Friday, December 14, 2012

Secret Letters by Leah Scheier

I think this was one of the really great used bookstore finds I had! I love finding good books at used bookstores, especially books I’ve read a lot of good reviews for. Also, it’s a coming of age story with Sherlock Holmes connections and a girl main character way ahead of her time! What’s not to like?
Since her parent’s death, Dora has been in on a deep family secret: her real father is not the man who raised her, but instead the famous detective: Sherlock Holmes. Growing up in the country, Dora learns everything a woman should, while simultaneously reading Sherlock Holmes’ stories and practicing her detective skills of course. When an opportunity arrives for Dora to go to London with her cousin (for the season), she jumps at the opportunity. And when Dora learns of her cousin’s problems with blackmail, she of course suggests consulting Sherlock Holmes, himself.
The only problem though is that when they get to London, and Dora runs to Sherlock Holmes’ home, she finds out that he has died too, something about falling into a waterfall. Before breaking the bad news to her cousin (who knows nothing of Dora’s true heritage) though, she bumps into a different young detective’s assistant, Mr. Peter Cartwright, who offers his services instead.
While Peter is helping with the case of Dora’s cousin’s blackmail, he also gets put on the case of a missing heiress. And when it becomes clear that the two cases are connected (or at least taking place on the same estate), Dora lies, acts, and risks everything to be part of the investigation, to put her coveted detectiving skills to good use. She ends up pretending to be a scullery maid on the estate with the missing heiress and the blackmailer. With staged flirtations, secret messages, snooping around rooms, and befriending the house staff, Dora is able to find clues that Mr. Cartwright can’t. The two work together, each equally bringing in what they can.
There’s guns, dancing, romance, bar scenes, lying, subterfuge, and lots of Sherlock Holmes-type deductions. There are conversations that Dora has with Mr. Cartwright that sound like they were taken directly from Mr. Holmes’ lips. And the relationship between Mr. Cartwright and Dora is filled with tension, rivalry, a little bit of animosity, and just the perfect amount of romantic possibility.
There are a lot of moments where people just have to get used to the fact that Dora doesn’t care too much for her reputation. She does what she has to do to solve a case, including getting injured. I didn’t think much of her injury because Dora kept choosing not to as well, but I was forgetting how little people back then could do for injuries, and I’m glad the author made the whole scenario more believable in regards to it getting infected.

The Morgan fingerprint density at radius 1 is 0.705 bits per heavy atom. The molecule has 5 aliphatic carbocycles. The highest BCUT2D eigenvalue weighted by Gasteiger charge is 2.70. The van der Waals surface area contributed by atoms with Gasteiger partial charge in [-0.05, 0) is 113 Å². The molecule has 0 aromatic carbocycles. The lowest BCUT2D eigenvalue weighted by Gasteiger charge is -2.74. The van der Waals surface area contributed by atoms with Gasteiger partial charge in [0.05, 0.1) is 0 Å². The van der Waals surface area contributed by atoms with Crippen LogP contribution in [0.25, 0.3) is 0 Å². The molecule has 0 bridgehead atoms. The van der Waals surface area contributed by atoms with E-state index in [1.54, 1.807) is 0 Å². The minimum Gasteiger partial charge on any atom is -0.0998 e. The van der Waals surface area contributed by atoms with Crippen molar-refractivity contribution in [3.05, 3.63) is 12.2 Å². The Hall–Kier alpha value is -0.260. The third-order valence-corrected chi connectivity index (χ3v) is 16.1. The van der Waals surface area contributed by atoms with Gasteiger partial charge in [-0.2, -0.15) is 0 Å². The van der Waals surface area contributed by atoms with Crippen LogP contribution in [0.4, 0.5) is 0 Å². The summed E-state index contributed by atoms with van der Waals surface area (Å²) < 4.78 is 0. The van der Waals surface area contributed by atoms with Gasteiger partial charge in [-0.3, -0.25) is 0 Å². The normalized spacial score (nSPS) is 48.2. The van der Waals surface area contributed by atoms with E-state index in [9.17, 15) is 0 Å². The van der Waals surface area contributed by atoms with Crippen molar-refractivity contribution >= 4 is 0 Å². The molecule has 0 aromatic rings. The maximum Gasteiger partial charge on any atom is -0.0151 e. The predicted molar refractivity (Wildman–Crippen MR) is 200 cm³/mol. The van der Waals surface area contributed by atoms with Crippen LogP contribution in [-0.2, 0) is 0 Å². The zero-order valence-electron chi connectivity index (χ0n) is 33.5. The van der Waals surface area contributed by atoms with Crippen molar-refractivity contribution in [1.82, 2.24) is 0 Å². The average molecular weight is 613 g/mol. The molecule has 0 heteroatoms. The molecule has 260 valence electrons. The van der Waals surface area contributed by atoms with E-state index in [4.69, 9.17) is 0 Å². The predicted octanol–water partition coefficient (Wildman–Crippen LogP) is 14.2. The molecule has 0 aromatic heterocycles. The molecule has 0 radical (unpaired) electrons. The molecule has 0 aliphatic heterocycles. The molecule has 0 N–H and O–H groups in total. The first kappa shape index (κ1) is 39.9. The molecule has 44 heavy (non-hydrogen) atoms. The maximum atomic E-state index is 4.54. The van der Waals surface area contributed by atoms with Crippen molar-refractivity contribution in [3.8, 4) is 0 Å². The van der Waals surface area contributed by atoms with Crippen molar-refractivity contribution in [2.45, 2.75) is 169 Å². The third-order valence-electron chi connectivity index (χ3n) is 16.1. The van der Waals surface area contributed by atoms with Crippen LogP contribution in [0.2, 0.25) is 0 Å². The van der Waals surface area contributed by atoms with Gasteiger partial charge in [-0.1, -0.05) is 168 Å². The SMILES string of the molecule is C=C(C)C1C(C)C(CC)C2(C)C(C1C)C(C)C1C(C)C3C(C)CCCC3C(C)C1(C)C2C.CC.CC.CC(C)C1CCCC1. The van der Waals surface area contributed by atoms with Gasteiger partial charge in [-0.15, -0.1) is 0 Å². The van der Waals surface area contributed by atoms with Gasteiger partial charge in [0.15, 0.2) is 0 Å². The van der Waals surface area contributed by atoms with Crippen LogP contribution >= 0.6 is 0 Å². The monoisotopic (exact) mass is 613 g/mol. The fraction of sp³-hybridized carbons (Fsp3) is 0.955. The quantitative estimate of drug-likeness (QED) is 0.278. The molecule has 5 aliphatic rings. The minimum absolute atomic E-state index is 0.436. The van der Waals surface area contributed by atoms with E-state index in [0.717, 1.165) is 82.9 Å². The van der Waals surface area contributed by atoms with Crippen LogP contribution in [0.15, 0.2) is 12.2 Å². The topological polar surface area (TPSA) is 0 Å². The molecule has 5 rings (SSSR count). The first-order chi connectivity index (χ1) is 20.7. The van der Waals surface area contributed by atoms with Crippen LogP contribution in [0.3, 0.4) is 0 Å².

The book is worth reading just to read the conversations between Mr. Cartwright and Dora. Dora is full of insight, intelligence, and bravery. It’s hard not love her. And the more you learn about Mr. Cartwright, it’s impossible not to love him as well. They both have had tough pasts and things they cannot forget, however much they wish to. I liked how the two cases combined. I found the missing girl story just as riveting as the blackmailing story. And I loved how there were secret letters throughout all of the stories, making the title justly put!
My problem with the book though lies in its believability. For starters, Dora, while pretending to be a scullery maid, was able to leave her jobs many times. She snuck out, investigated, left the estate on several occasions, and outwardly flirted with a couple of men. She did this all without being punished. Granted most of my knowledge of giant estates and the staff that worked them is coming from the show, Downton Abbey…but there is no possible way this could have happened. Even a smart, deductive, reasonable girl like Dora could not have possibly accomplished what she did while also doing all of her house responsibilities.
Clearly the author did her research when it comes to manners, etiquette, maid responsibilities, etc; however, it was very sugarcoated. All the times Dora was caught not being where she was supposed to be would have most definitely resulted in much harsher circumstances for her. There was a hierarchy in the house for sure and I love all the things Scheier commented in regards to house politics, but the lack of harshness and punishment made it too unbelievable for me. Also, it would be impossible for a maid to do everything she was paid to do and solve two investigations –there just isn’t enough time in the day.
I also didn’t really believe how easily Dora’s cousin took to the lie Dora fed her about why she had to leave. I feel like Dora’s cousin, while in the dark about certain issues, is close enough to Dora to know that she was lying. She could also easily tell what her cousin wished she was doing, and I don’t think her cousin was dumb enough to act the way she did.
Regardless though of some of its believability, this book was nothing but charming. The writing was excellent, the mysteries were intriguing, and the characters were great! I give it a 8/10. And I will be hoping for a sequel because there was a little foreshadow of a possible sequel to come. I of course need to read more about Mr. Cartwright!


  1. Ha, this definitely is not the most believable book in the world, but wasn't it just so much fun? I wonder if there will be more. I would totally go for it!

    1. Definitely! I would be all set for a mystery series even.